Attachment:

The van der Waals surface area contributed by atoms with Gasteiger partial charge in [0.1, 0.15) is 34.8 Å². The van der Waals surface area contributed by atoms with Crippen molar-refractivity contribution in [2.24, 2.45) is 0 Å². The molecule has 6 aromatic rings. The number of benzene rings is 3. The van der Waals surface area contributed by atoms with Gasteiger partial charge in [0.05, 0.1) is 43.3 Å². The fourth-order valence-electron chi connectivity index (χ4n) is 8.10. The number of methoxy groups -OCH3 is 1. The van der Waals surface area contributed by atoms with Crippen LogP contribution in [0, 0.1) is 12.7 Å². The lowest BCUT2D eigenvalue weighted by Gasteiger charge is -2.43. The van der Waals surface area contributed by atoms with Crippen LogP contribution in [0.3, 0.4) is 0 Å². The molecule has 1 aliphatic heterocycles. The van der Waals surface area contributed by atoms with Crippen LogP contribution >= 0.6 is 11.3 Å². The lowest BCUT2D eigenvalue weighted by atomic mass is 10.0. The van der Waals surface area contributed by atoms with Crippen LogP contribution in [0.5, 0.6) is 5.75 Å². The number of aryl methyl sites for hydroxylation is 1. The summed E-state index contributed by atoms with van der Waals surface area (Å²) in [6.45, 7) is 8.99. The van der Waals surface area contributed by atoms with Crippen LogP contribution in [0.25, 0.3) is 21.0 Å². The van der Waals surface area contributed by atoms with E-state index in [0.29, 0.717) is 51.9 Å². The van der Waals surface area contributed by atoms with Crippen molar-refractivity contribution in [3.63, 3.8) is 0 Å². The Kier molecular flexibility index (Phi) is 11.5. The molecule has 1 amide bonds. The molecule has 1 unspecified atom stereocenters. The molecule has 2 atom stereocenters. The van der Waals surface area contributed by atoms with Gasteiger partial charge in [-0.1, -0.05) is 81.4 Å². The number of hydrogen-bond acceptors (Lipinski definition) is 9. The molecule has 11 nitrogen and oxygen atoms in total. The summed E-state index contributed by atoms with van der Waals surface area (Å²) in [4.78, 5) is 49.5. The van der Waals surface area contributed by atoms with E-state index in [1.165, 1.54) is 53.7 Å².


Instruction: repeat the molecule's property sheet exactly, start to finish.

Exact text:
The van der Waals surface area contributed by atoms with Gasteiger partial charge in [0.1, 0.15) is 34.8 Å². The van der Waals surface area contributed by atoms with Crippen molar-refractivity contribution in [2.24, 2.45) is 0 Å². The molecule has 6 aromatic rings. The number of benzene rings is 3. The van der Waals surface area contributed by atoms with Gasteiger partial charge in [0.05, 0.1) is 43.3 Å². The fourth-order valence-electron chi connectivity index (χ4n) is 8.10. The number of methoxy groups -OCH3 is 1. The van der Waals surface area contributed by atoms with Crippen LogP contribution in [0, 0.1) is 12.7 Å². The lowest BCUT2D eigenvalue weighted by Gasteiger charge is -2.43. The van der Waals surface area contributed by atoms with Crippen LogP contribution in [0.3, 0.4) is 0 Å². The molecule has 1 aliphatic heterocycles. The van der Waals surface area contributed by atoms with Crippen LogP contribution >= 0.6 is 11.3 Å². The lowest BCUT2D eigenvalue weighted by atomic mass is 10.0. The van der Waals surface area contributed by atoms with Crippen LogP contribution in [0.5, 0.6) is 5.75 Å². The number of aryl methyl sites for hydroxylation is 1. The summed E-state index contributed by atoms with van der Waals surface area (Å²) in [6.45, 7) is 8.99. The van der Waals surface area contributed by atoms with Crippen LogP contribution in [0.25, 0.3) is 21.0 Å². The van der Waals surface area contributed by atoms with E-state index in [0.29, 0.717) is 51.9 Å². The van der Waals surface area contributed by atoms with Crippen molar-refractivity contribution in [3.63, 3.8) is 0 Å². The Kier molecular flexibility index (Phi) is 11.5. The molecule has 1 amide bonds. The molecule has 1 unspecified atom stereocenters. The molecule has 2 atom stereocenters. The van der Waals surface area contributed by atoms with Gasteiger partial charge in [-0.1, -0.05) is 81.4 Å². The number of hydrogen-bond acceptors (Lipinski definition) is 9. The molecule has 11 nitrogen and oxygen atoms in total. The summed E-state index contributed by atoms with van der Waals surface area (Å²) in [4.78, 5) is 49.5. The van der Waals surface area contributed by atoms with E-state index in [1.165, 1.54) is 53.7 Å².